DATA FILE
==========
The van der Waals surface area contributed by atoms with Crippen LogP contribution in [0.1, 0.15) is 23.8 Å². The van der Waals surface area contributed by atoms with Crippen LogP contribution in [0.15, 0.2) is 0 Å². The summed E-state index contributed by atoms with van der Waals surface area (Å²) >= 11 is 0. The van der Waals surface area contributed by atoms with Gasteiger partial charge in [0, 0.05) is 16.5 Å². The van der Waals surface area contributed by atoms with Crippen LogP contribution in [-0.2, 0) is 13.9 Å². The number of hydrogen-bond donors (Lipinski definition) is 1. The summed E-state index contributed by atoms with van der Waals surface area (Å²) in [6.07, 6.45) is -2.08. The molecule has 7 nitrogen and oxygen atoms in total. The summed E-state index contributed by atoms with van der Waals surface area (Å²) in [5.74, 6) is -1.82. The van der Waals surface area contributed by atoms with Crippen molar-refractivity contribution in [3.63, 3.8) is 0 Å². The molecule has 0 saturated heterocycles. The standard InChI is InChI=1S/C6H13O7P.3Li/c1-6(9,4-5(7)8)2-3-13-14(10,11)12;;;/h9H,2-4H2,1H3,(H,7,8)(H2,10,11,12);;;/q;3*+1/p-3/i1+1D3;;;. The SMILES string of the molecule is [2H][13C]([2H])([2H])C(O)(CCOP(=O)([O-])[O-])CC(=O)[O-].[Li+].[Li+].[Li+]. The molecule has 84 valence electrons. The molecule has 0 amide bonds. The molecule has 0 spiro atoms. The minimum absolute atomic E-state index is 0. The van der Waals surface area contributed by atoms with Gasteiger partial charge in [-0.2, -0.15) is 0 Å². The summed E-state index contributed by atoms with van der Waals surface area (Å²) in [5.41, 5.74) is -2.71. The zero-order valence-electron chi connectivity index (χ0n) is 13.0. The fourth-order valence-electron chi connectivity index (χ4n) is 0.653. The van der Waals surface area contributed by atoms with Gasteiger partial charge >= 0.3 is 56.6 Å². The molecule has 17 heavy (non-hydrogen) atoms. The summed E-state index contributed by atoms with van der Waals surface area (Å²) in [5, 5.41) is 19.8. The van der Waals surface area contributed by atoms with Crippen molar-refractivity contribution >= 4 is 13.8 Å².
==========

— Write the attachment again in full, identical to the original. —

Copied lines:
The van der Waals surface area contributed by atoms with Crippen LogP contribution in [0.1, 0.15) is 23.8 Å². The van der Waals surface area contributed by atoms with Crippen LogP contribution in [0.15, 0.2) is 0 Å². The summed E-state index contributed by atoms with van der Waals surface area (Å²) >= 11 is 0. The van der Waals surface area contributed by atoms with Gasteiger partial charge in [0, 0.05) is 16.5 Å². The van der Waals surface area contributed by atoms with Crippen LogP contribution in [-0.2, 0) is 13.9 Å². The number of hydrogen-bond donors (Lipinski definition) is 1. The summed E-state index contributed by atoms with van der Waals surface area (Å²) in [6.07, 6.45) is -2.08. The molecule has 7 nitrogen and oxygen atoms in total. The summed E-state index contributed by atoms with van der Waals surface area (Å²) in [5.74, 6) is -1.82. The van der Waals surface area contributed by atoms with Crippen molar-refractivity contribution in [3.63, 3.8) is 0 Å². The molecule has 0 saturated heterocycles. The standard InChI is InChI=1S/C6H13O7P.3Li/c1-6(9,4-5(7)8)2-3-13-14(10,11)12;;;/h9H,2-4H2,1H3,(H,7,8)(H2,10,11,12);;;/q;3*+1/p-3/i1+1D3;;;. The SMILES string of the molecule is [2H][13C]([2H])([2H])C(O)(CCOP(=O)([O-])[O-])CC(=O)[O-].[Li+].[Li+].[Li+]. The molecule has 84 valence electrons. The molecule has 0 amide bonds. The molecule has 0 spiro atoms. The minimum absolute atomic E-state index is 0. The van der Waals surface area contributed by atoms with Gasteiger partial charge in [-0.2, -0.15) is 0 Å². The summed E-state index contributed by atoms with van der Waals surface area (Å²) in [5.41, 5.74) is -2.71. The zero-order valence-electron chi connectivity index (χ0n) is 13.0. The fourth-order valence-electron chi connectivity index (χ4n) is 0.653. The van der Waals surface area contributed by atoms with Gasteiger partial charge >= 0.3 is 56.6 Å². The molecule has 17 heavy (non-hydrogen) atoms. The summed E-state index contributed by atoms with van der Waals surface area (Å²) in [5, 5.41) is 19.8. The van der Waals surface area contributed by atoms with Crippen molar-refractivity contribution >= 4 is 13.8 Å².